WM preacher and prolific author. Born into a prominent Camborne family on 3 January 1842, his writings reflect his lifelong devotion to his native Cornwall. His schooldays included a year at the Moravian settlement of Zeist in the Netherlands and four years at Wesley College, Sheffield; and he was briefly a medical student at Bart's before entering the ministry. He trained at Didsbury College and had his probation extended because he married two years before the official rules allowed.
From 1887 to 1902 he was a colleague of Hugh Price Hughes in the West London Mission, working especially to build up the Mission's Sisterhood. W.H. Lax quoted Hughes as telling Pearse that 'his duty was to coddle the saints in the morning, whilst he himself caught the sinners in the evening'. He undertook world-wide preaching tours on the Mission's behalf, visiting Canada and the USA, Australasia, South Africa and India.
His popularity as a preacher and speaker owed much to his vivid imagination, sense of humour and mellifluous delivery. Volumes of his Sunday morning sermons were published, but he was best known for his fiction, notably the best-selling Daniel Quorm and his Religious Notions (two volumes, 1874 and 1875), based on a Camborne miner and class leader he had known in his youth. He also wrote poems, and four of his hymns were included in the WM Sunday School Hymn Book of 1879. Like many of his Wesleyan contemporaries he was slow to espouse the temperance cause, but by the early 1880s he had become a powerful advocate of total abstinence. He was elected to the Legal Hundred at the Conference of 1884 and in 1894 served on the committee revising the Covenant Service. He retired from the Mission in 1903, but continued a very active ministry of preaching and speaking. He died in London on 1 January 1930.
His daughter Maud worked as a Sister in the West London Mission, became a nurse and went out to India as a missionary. Her younger sister Jean Marian Pearse studied at Girton College before entering an Anglican Sisterhood and taking vows of poverty and celibacy. One of their brothers, John Warwick Guy Pearse, worked in the West London slums before taking Holy Orders in 1901.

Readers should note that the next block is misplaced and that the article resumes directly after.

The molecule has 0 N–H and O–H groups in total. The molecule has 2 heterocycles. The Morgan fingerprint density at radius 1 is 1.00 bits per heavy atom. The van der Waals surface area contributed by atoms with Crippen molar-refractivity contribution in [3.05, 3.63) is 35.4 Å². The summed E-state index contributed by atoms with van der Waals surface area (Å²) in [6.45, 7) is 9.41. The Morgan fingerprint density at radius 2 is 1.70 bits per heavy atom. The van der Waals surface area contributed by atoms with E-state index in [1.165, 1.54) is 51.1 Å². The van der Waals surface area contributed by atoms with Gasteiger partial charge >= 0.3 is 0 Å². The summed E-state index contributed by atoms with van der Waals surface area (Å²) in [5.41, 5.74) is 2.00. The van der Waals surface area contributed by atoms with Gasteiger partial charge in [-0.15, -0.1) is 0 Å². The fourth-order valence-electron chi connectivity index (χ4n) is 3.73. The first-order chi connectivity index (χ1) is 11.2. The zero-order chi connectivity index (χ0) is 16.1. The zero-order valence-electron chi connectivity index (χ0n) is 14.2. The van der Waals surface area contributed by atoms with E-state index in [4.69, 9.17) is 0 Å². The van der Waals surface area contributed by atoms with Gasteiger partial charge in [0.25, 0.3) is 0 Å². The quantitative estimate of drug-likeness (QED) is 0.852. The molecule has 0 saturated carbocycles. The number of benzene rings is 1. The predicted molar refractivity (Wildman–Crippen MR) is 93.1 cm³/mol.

' Mark Guy Pearce [sic], who has attained a name beyond his own denomination for a species of literature which cultivates a new field. His talents are unique, and his books have enjoyed an exensive circulation, and one given to but few men. We look upon them as healthy works, and sainted men and women throughout the Connexion have read them without endangering the keeness of their own spirituality.'
Methodism in 1879, pp.52-3
'I count it among the greatest privileges of my teens that I was a member of the Launceston congregation during the time he was minister there. You could not but listen when he was preaching, and must be blind indeed if you failed to see Jesus who was so evidently set before your eyes. He followed the good old rule of making Christ central in every sermon, and he was specially powerful in skilful and persuasive application He had the wooing and the winning note. The cultured were charmed by his dramatic and artistic presentation - his art being of the high quality that conceals art - while the common people heard him gladly and flocked to his services.'
F.L. Wiseman in Methodist Recorder, 11 June 1942